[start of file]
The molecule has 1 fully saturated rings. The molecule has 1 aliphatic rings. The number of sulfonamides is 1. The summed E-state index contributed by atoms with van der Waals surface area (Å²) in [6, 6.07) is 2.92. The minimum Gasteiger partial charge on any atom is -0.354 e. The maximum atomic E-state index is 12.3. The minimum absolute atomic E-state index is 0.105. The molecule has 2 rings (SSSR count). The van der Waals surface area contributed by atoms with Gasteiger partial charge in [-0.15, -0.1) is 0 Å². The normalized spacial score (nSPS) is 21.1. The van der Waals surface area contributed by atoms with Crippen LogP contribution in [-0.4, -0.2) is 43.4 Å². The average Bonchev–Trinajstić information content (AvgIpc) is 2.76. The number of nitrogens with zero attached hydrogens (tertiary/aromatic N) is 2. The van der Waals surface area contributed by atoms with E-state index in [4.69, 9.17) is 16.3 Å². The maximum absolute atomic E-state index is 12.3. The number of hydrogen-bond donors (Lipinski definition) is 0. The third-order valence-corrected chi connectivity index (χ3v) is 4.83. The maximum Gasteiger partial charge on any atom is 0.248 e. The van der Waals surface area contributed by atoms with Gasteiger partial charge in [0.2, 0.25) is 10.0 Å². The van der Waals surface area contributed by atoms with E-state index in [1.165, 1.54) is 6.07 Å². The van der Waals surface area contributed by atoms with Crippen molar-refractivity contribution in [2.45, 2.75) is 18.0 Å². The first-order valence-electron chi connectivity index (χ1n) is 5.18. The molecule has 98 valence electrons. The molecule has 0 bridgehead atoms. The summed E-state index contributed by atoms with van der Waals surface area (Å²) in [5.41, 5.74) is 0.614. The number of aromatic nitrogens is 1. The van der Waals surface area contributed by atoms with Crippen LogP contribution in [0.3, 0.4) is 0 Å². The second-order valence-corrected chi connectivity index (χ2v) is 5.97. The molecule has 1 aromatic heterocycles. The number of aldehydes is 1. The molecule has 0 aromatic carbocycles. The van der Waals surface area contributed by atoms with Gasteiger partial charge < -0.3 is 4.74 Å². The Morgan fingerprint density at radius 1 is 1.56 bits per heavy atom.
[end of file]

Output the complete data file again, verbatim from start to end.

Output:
The molecule has 1 fully saturated rings. The molecule has 1 aliphatic rings. The number of sulfonamides is 1. The summed E-state index contributed by atoms with van der Waals surface area (Å²) in [6, 6.07) is 2.92. The minimum Gasteiger partial charge on any atom is -0.354 e. The maximum atomic E-state index is 12.3. The minimum absolute atomic E-state index is 0.105. The molecule has 2 rings (SSSR count). The van der Waals surface area contributed by atoms with Gasteiger partial charge in [-0.15, -0.1) is 0 Å². The normalized spacial score (nSPS) is 21.1. The van der Waals surface area contributed by atoms with Crippen LogP contribution in [-0.4, -0.2) is 43.4 Å². The average Bonchev–Trinajstić information content (AvgIpc) is 2.76. The number of nitrogens with zero attached hydrogens (tertiary/aromatic N) is 2. The van der Waals surface area contributed by atoms with E-state index in [4.69, 9.17) is 16.3 Å². The maximum absolute atomic E-state index is 12.3. The number of hydrogen-bond donors (Lipinski definition) is 0. The third-order valence-corrected chi connectivity index (χ3v) is 4.83. The maximum Gasteiger partial charge on any atom is 0.248 e. The van der Waals surface area contributed by atoms with Gasteiger partial charge in [0.2, 0.25) is 10.0 Å². The van der Waals surface area contributed by atoms with E-state index in [1.165, 1.54) is 6.07 Å². The van der Waals surface area contributed by atoms with Crippen molar-refractivity contribution in [2.45, 2.75) is 18.0 Å². The first-order valence-electron chi connectivity index (χ1n) is 5.18. The molecule has 98 valence electrons. The molecule has 0 bridgehead atoms. The summed E-state index contributed by atoms with van der Waals surface area (Å²) in [5.41, 5.74) is 0.614. The number of aromatic nitrogens is 1. The van der Waals surface area contributed by atoms with Crippen LogP contribution in [0.3, 0.4) is 0 Å². The second-order valence-corrected chi connectivity index (χ2v) is 5.97. The molecule has 1 aromatic heterocycles. The number of aldehydes is 1. The molecule has 0 aromatic carbocycles. The van der Waals surface area contributed by atoms with Gasteiger partial charge < -0.3 is 4.74 Å². The Morgan fingerprint density at radius 1 is 1.56 bits per heavy atom.